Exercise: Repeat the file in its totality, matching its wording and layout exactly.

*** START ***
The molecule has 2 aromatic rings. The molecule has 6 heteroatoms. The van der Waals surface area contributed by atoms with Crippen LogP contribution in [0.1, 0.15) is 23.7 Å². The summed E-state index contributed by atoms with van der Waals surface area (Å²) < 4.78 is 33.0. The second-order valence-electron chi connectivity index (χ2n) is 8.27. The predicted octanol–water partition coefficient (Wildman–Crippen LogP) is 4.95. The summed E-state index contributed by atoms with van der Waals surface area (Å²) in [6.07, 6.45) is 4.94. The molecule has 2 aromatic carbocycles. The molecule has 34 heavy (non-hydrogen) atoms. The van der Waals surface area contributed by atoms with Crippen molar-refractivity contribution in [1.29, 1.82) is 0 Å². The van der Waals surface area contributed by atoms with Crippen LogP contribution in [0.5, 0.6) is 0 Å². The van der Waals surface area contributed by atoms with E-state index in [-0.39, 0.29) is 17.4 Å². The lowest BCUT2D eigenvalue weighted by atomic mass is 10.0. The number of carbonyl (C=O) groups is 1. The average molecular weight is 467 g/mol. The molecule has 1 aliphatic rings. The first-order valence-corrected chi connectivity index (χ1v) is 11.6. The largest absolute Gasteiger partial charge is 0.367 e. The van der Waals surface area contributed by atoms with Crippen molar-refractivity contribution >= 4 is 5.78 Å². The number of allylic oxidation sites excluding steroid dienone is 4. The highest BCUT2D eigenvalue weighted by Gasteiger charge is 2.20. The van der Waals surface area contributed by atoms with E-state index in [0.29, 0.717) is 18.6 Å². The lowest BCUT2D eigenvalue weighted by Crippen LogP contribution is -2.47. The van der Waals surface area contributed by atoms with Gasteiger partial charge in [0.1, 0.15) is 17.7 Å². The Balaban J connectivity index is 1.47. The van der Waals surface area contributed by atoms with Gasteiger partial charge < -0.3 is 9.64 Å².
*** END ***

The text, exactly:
The molecule has 2 aromatic rings. The molecule has 6 heteroatoms. The van der Waals surface area contributed by atoms with Crippen LogP contribution in [0.1, 0.15) is 23.7 Å². The summed E-state index contributed by atoms with van der Waals surface area (Å²) < 4.78 is 33.0. The second-order valence-electron chi connectivity index (χ2n) is 8.27. The predicted octanol–water partition coefficient (Wildman–Crippen LogP) is 4.95. The summed E-state index contributed by atoms with van der Waals surface area (Å²) in [6.07, 6.45) is 4.94. The molecule has 2 aromatic carbocycles. The molecule has 34 heavy (non-hydrogen) atoms. The van der Waals surface area contributed by atoms with Crippen molar-refractivity contribution in [1.29, 1.82) is 0 Å². The van der Waals surface area contributed by atoms with Crippen LogP contribution in [0.5, 0.6) is 0 Å². The van der Waals surface area contributed by atoms with E-state index in [-0.39, 0.29) is 17.4 Å². The lowest BCUT2D eigenvalue weighted by atomic mass is 10.0. The number of carbonyl (C=O) groups is 1. The average molecular weight is 467 g/mol. The molecule has 1 aliphatic rings. The first-order valence-corrected chi connectivity index (χ1v) is 11.6. The largest absolute Gasteiger partial charge is 0.367 e. The van der Waals surface area contributed by atoms with Crippen molar-refractivity contribution >= 4 is 5.78 Å². The number of allylic oxidation sites excluding steroid dienone is 4. The highest BCUT2D eigenvalue weighted by Gasteiger charge is 2.20. The van der Waals surface area contributed by atoms with E-state index in [0.29, 0.717) is 18.6 Å². The lowest BCUT2D eigenvalue weighted by Crippen LogP contribution is -2.47. The van der Waals surface area contributed by atoms with Gasteiger partial charge in [0.1, 0.15) is 17.7 Å². The Balaban J connectivity index is 1.47. The van der Waals surface area contributed by atoms with Gasteiger partial charge < -0.3 is 9.64 Å².